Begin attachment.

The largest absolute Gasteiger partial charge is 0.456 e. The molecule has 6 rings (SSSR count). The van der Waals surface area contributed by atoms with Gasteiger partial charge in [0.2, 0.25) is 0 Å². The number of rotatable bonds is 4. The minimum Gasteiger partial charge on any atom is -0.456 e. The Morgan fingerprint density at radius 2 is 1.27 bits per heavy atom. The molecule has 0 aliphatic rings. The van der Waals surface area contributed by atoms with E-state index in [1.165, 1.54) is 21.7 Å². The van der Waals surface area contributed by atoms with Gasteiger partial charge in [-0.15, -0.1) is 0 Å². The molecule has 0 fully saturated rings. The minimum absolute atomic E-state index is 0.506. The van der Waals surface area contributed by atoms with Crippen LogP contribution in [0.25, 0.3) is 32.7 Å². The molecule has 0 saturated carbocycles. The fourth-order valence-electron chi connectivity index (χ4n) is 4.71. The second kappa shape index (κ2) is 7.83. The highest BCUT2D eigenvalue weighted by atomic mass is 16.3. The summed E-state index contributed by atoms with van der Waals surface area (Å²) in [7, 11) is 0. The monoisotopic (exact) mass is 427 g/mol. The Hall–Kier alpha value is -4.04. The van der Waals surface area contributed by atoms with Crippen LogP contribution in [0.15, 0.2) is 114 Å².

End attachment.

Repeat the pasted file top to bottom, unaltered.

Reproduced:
The largest absolute Gasteiger partial charge is 0.456 e. The molecule has 6 rings (SSSR count). The van der Waals surface area contributed by atoms with Gasteiger partial charge in [0.2, 0.25) is 0 Å². The number of rotatable bonds is 4. The minimum Gasteiger partial charge on any atom is -0.456 e. The Morgan fingerprint density at radius 2 is 1.27 bits per heavy atom. The molecule has 0 aliphatic rings. The van der Waals surface area contributed by atoms with E-state index in [1.165, 1.54) is 21.7 Å². The van der Waals surface area contributed by atoms with Gasteiger partial charge in [-0.15, -0.1) is 0 Å². The molecule has 0 fully saturated rings. The minimum absolute atomic E-state index is 0.506. The van der Waals surface area contributed by atoms with Crippen LogP contribution in [0.25, 0.3) is 32.7 Å². The molecule has 0 saturated carbocycles. The fourth-order valence-electron chi connectivity index (χ4n) is 4.71. The second kappa shape index (κ2) is 7.83. The highest BCUT2D eigenvalue weighted by atomic mass is 16.3. The summed E-state index contributed by atoms with van der Waals surface area (Å²) in [7, 11) is 0. The monoisotopic (exact) mass is 427 g/mol. The Hall–Kier alpha value is -4.04. The van der Waals surface area contributed by atoms with Crippen LogP contribution in [0.15, 0.2) is 114 Å².